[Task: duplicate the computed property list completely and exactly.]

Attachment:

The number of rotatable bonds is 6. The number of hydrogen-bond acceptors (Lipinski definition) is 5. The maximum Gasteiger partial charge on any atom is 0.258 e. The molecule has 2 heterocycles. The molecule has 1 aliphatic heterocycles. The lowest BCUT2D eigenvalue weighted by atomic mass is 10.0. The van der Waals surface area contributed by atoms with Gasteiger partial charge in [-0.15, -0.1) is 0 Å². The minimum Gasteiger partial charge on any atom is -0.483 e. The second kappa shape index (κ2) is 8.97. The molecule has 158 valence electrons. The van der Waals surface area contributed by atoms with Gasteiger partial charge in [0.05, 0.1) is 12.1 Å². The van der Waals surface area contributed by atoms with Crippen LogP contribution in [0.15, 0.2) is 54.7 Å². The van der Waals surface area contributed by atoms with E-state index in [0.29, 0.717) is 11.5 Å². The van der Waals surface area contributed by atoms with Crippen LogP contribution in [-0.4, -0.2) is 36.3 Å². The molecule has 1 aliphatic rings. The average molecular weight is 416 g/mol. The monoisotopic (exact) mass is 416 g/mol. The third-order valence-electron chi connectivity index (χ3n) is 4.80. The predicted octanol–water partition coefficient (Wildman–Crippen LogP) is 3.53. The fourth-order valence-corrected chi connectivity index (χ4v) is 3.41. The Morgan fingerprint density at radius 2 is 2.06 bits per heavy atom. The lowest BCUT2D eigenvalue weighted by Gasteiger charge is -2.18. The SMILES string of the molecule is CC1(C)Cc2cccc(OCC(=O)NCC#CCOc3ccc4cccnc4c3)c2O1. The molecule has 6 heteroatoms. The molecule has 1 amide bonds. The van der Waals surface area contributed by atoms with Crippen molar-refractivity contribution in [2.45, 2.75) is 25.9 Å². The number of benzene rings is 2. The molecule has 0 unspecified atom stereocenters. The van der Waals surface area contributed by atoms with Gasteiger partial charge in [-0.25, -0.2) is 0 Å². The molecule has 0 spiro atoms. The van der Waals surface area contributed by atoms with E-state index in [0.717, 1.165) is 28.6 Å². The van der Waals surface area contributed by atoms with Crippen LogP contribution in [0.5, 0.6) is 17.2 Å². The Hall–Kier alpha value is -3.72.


The number of rotatable bonds is 6. The number of hydrogen-bond acceptors (Lipinski definition) is 5. The maximum Gasteiger partial charge on any atom is 0.258 e. The molecule has 2 heterocycles. The molecule has 1 aliphatic heterocycles. The lowest BCUT2D eigenvalue weighted by atomic mass is 10.0. The van der Waals surface area contributed by atoms with Gasteiger partial charge in [-0.15, -0.1) is 0 Å². The minimum Gasteiger partial charge on any atom is -0.483 e. The second kappa shape index (κ2) is 8.97. The molecule has 158 valence electrons. The van der Waals surface area contributed by atoms with Gasteiger partial charge in [0.05, 0.1) is 12.1 Å². The van der Waals surface area contributed by atoms with Crippen LogP contribution in [0.15, 0.2) is 54.7 Å². The van der Waals surface area contributed by atoms with E-state index in [0.29, 0.717) is 11.5 Å². The van der Waals surface area contributed by atoms with Crippen LogP contribution in [-0.4, -0.2) is 36.3 Å². The molecule has 1 aliphatic rings. The average molecular weight is 416 g/mol. The monoisotopic (exact) mass is 416 g/mol. The third-order valence-electron chi connectivity index (χ3n) is 4.80. The predicted octanol–water partition coefficient (Wildman–Crippen LogP) is 3.53. The fourth-order valence-corrected chi connectivity index (χ4v) is 3.41. The Morgan fingerprint density at radius 2 is 2.06 bits per heavy atom. The lowest BCUT2D eigenvalue weighted by Gasteiger charge is -2.18. The SMILES string of the molecule is CC1(C)Cc2cccc(OCC(=O)NCC#CCOc3ccc4cccnc4c3)c2O1. The molecule has 6 heteroatoms. The molecule has 1 amide bonds. The van der Waals surface area contributed by atoms with Crippen molar-refractivity contribution in [2.45, 2.75) is 25.9 Å². The number of benzene rings is 2. The molecule has 0 unspecified atom stereocenters. The van der Waals surface area contributed by atoms with Gasteiger partial charge in [-0.25, -0.2) is 0 Å². The molecule has 0 spiro atoms. The van der Waals surface area contributed by atoms with E-state index in [0.717, 1.165) is 28.6 Å². The van der Waals surface area contributed by atoms with Crippen LogP contribution in [0.5, 0.6) is 17.2 Å². The Hall–Kier alpha value is -3.72.